Razer Huntsman Elite review: Optical switches arrive, but that's not even the best feature

For the keyboard nerds: Razer's Huntsman Elite has optical switches. For everyone else: The wrist rest is RGB-enabled. No, seriously.

Credit: IDG / Hayden Dingman

Optical switches. I knew they were coming to mainstream keyboards sooner or later. I started seeing them crop up at PAX a year or two ago, courtesy of a brand called—I’m serious—Bloody. (The parent company has the much more boring name A4Tech.) It was only a matter of time.

Turns out Razer is first out the gate, with the Huntsman Elite keyboard (MSRP $200) and what it’s calling the “Opto-Mechanical” switch. A bit aggrandizing, as all optical switches are a blend of optical and mechanical parts. But, uh...well, it’s Razer. I’d expect nothing less.

And if nerdy discussions about switch tech don’t do it for you, an RGB-endabled wrist rest should catch your eye. Seriously. Let’s dig into what’s certainly Razer’s most innovative keyboard in years, though I’ll save the verdict for the end.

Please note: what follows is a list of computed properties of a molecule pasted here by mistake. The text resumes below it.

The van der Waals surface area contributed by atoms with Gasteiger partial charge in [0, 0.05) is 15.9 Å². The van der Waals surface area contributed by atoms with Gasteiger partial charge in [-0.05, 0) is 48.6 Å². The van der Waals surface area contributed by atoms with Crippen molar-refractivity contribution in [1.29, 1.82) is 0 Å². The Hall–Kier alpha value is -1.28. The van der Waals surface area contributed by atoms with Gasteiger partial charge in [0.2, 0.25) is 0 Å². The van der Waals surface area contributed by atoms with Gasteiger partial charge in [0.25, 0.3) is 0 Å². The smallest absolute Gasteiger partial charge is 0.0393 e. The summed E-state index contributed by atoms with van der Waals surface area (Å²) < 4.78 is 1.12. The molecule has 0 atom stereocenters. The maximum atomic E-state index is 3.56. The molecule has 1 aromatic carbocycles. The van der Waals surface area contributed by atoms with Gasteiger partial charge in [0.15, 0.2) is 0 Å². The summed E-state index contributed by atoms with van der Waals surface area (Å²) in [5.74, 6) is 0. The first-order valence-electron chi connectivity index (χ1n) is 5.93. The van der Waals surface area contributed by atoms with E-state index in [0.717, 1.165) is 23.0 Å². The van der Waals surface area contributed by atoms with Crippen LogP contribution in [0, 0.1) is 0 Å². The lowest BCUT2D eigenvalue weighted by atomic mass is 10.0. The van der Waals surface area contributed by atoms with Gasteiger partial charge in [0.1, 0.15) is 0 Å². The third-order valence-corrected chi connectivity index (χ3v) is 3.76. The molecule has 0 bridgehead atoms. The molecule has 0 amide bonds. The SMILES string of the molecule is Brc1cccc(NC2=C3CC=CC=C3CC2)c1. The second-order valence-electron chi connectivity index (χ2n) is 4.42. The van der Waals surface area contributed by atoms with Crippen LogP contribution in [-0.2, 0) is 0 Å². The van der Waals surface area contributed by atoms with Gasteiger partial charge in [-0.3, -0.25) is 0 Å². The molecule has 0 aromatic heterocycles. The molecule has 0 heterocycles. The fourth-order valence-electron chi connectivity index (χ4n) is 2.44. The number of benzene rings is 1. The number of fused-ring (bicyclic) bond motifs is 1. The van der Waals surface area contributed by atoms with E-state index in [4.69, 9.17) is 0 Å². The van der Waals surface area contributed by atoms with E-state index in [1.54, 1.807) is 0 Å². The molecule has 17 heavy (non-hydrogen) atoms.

Note: This review is part of our best gaming keyboards roundup. Go there for details about competing products and how we tested them.

All of the lights

Razer doesn’t do brand-new designs often. I’ve honestly lost count of how many BlackWidow revisions I’ve looked at over the years. That makes the Huntsman a novelty of sorts—a break from tradition at the very least.

Razer Huntsman IDG / Hayden Dingman

But don’t expect too much change. In large part, the Huntsman resembles the BlackWidow X, with its exposed metal backplate and raised keycaps. It’s not the BlackWidow X, and the chassis is a different shape, but “minimalist black rectangle” doesn’t leave you a lot to work with. In other words, the layperson could be forgiven for mistaking the two at a glance.

A few details have changed though, mainly in the top-right corner block. On the BlackWidow, that’s where you’d find all the indicator lights. On the Huntsman Elite? Dedicated media keys. Yes, finally. I’ve knocked Razer for years now about double-mapping its media keys to the Function row, and the Huntsman Elite design finally fixes the issue.

Okay, it’s admittedly a bit weird: The baseline Huntsman? No media keys still. And on the Huntsman Elite? Razer’s gone with a circle motif for the media keys, which is unique to say the least. Eye-catching, but not my favorite design.